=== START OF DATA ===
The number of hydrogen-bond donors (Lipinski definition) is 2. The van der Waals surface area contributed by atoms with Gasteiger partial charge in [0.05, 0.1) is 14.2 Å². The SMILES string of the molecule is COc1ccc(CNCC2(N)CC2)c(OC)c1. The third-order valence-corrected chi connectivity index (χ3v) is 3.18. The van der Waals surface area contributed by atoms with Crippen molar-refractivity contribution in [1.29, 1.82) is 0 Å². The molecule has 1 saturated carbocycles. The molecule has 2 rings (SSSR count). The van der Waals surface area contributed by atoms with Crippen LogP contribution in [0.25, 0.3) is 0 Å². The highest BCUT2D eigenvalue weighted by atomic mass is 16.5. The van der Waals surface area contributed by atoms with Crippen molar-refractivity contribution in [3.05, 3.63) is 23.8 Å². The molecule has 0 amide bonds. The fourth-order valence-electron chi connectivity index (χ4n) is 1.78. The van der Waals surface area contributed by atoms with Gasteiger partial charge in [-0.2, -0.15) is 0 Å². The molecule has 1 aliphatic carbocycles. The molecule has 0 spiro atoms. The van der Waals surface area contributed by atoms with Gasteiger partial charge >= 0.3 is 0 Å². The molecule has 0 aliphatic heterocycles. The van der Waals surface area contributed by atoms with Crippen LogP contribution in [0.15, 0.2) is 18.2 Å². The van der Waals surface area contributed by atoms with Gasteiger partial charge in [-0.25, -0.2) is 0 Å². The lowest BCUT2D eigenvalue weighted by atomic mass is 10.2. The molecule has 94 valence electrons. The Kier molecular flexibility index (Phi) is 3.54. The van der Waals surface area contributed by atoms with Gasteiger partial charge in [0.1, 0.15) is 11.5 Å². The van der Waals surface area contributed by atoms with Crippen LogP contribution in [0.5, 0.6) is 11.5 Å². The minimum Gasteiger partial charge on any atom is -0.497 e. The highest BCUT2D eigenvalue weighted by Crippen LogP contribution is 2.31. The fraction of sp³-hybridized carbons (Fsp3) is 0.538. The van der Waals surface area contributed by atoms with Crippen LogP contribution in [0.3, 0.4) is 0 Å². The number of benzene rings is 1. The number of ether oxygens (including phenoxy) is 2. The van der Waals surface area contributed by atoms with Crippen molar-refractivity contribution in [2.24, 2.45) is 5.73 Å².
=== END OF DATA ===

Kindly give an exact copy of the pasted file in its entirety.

The number of hydrogen-bond donors (Lipinski definition) is 2. The van der Waals surface area contributed by atoms with Gasteiger partial charge in [0.05, 0.1) is 14.2 Å². The SMILES string of the molecule is COc1ccc(CNCC2(N)CC2)c(OC)c1. The third-order valence-corrected chi connectivity index (χ3v) is 3.18. The van der Waals surface area contributed by atoms with Crippen molar-refractivity contribution in [1.29, 1.82) is 0 Å². The molecule has 1 saturated carbocycles. The molecule has 2 rings (SSSR count). The van der Waals surface area contributed by atoms with Crippen LogP contribution in [0.25, 0.3) is 0 Å². The highest BCUT2D eigenvalue weighted by atomic mass is 16.5. The van der Waals surface area contributed by atoms with Crippen molar-refractivity contribution in [3.05, 3.63) is 23.8 Å². The molecule has 0 amide bonds. The fourth-order valence-electron chi connectivity index (χ4n) is 1.78. The van der Waals surface area contributed by atoms with Gasteiger partial charge in [-0.2, -0.15) is 0 Å². The molecule has 1 aliphatic carbocycles. The molecule has 0 spiro atoms. The van der Waals surface area contributed by atoms with Gasteiger partial charge >= 0.3 is 0 Å². The molecule has 0 aliphatic heterocycles. The van der Waals surface area contributed by atoms with Crippen LogP contribution in [0.15, 0.2) is 18.2 Å². The van der Waals surface area contributed by atoms with Gasteiger partial charge in [-0.25, -0.2) is 0 Å². The lowest BCUT2D eigenvalue weighted by atomic mass is 10.2. The molecule has 94 valence electrons. The Kier molecular flexibility index (Phi) is 3.54. The van der Waals surface area contributed by atoms with Gasteiger partial charge in [0.1, 0.15) is 11.5 Å². The van der Waals surface area contributed by atoms with Crippen LogP contribution in [0.5, 0.6) is 11.5 Å². The minimum Gasteiger partial charge on any atom is -0.497 e. The highest BCUT2D eigenvalue weighted by Crippen LogP contribution is 2.31. The fraction of sp³-hybridized carbons (Fsp3) is 0.538. The van der Waals surface area contributed by atoms with Crippen LogP contribution in [0.3, 0.4) is 0 Å². The number of benzene rings is 1. The number of ether oxygens (including phenoxy) is 2. The van der Waals surface area contributed by atoms with Crippen molar-refractivity contribution in [2.24, 2.45) is 5.73 Å².